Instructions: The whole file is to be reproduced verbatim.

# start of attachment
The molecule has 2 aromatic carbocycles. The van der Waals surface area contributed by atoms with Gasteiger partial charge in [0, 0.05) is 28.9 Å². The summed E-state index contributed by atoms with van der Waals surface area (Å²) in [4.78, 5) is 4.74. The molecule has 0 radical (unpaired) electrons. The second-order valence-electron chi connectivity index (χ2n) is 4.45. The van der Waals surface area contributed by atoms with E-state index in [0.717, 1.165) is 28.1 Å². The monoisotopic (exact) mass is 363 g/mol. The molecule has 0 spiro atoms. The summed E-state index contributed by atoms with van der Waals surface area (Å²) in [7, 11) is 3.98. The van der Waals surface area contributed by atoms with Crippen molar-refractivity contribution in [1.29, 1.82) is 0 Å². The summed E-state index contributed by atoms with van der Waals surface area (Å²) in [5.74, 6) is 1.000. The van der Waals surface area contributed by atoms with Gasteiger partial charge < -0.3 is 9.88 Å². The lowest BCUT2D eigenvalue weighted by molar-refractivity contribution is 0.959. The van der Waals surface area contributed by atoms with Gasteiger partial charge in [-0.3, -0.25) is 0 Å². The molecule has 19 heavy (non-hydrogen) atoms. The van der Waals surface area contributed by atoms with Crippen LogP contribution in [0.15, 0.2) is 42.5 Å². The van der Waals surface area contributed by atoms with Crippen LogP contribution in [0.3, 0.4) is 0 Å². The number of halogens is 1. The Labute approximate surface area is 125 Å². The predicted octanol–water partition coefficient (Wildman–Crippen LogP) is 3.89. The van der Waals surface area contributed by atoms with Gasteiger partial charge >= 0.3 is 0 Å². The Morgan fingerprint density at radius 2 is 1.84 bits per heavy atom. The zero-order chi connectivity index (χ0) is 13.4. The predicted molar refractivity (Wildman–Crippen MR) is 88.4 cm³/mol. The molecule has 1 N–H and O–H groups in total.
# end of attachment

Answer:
The molecule has 2 aromatic carbocycles. The van der Waals surface area contributed by atoms with Gasteiger partial charge in [0, 0.05) is 28.9 Å². The summed E-state index contributed by atoms with van der Waals surface area (Å²) in [4.78, 5) is 4.74. The molecule has 0 radical (unpaired) electrons. The second-order valence-electron chi connectivity index (χ2n) is 4.45. The van der Waals surface area contributed by atoms with E-state index in [0.717, 1.165) is 28.1 Å². The monoisotopic (exact) mass is 363 g/mol. The molecule has 0 spiro atoms. The summed E-state index contributed by atoms with van der Waals surface area (Å²) in [7, 11) is 3.98. The van der Waals surface area contributed by atoms with Crippen molar-refractivity contribution in [1.29, 1.82) is 0 Å². The summed E-state index contributed by atoms with van der Waals surface area (Å²) in [5.74, 6) is 1.000. The van der Waals surface area contributed by atoms with Gasteiger partial charge < -0.3 is 9.88 Å². The lowest BCUT2D eigenvalue weighted by molar-refractivity contribution is 0.959. The van der Waals surface area contributed by atoms with Gasteiger partial charge in [-0.3, -0.25) is 0 Å². The molecule has 19 heavy (non-hydrogen) atoms. The van der Waals surface area contributed by atoms with Crippen LogP contribution in [0.15, 0.2) is 42.5 Å². The van der Waals surface area contributed by atoms with Crippen LogP contribution in [0.3, 0.4) is 0 Å². The number of halogens is 1. The Labute approximate surface area is 125 Å². The predicted octanol–water partition coefficient (Wildman–Crippen LogP) is 3.89. The van der Waals surface area contributed by atoms with Gasteiger partial charge >= 0.3 is 0 Å². The Morgan fingerprint density at radius 2 is 1.84 bits per heavy atom. The zero-order chi connectivity index (χ0) is 13.4. The predicted molar refractivity (Wildman–Crippen MR) is 88.4 cm³/mol. The molecule has 1 N–H and O–H groups in total.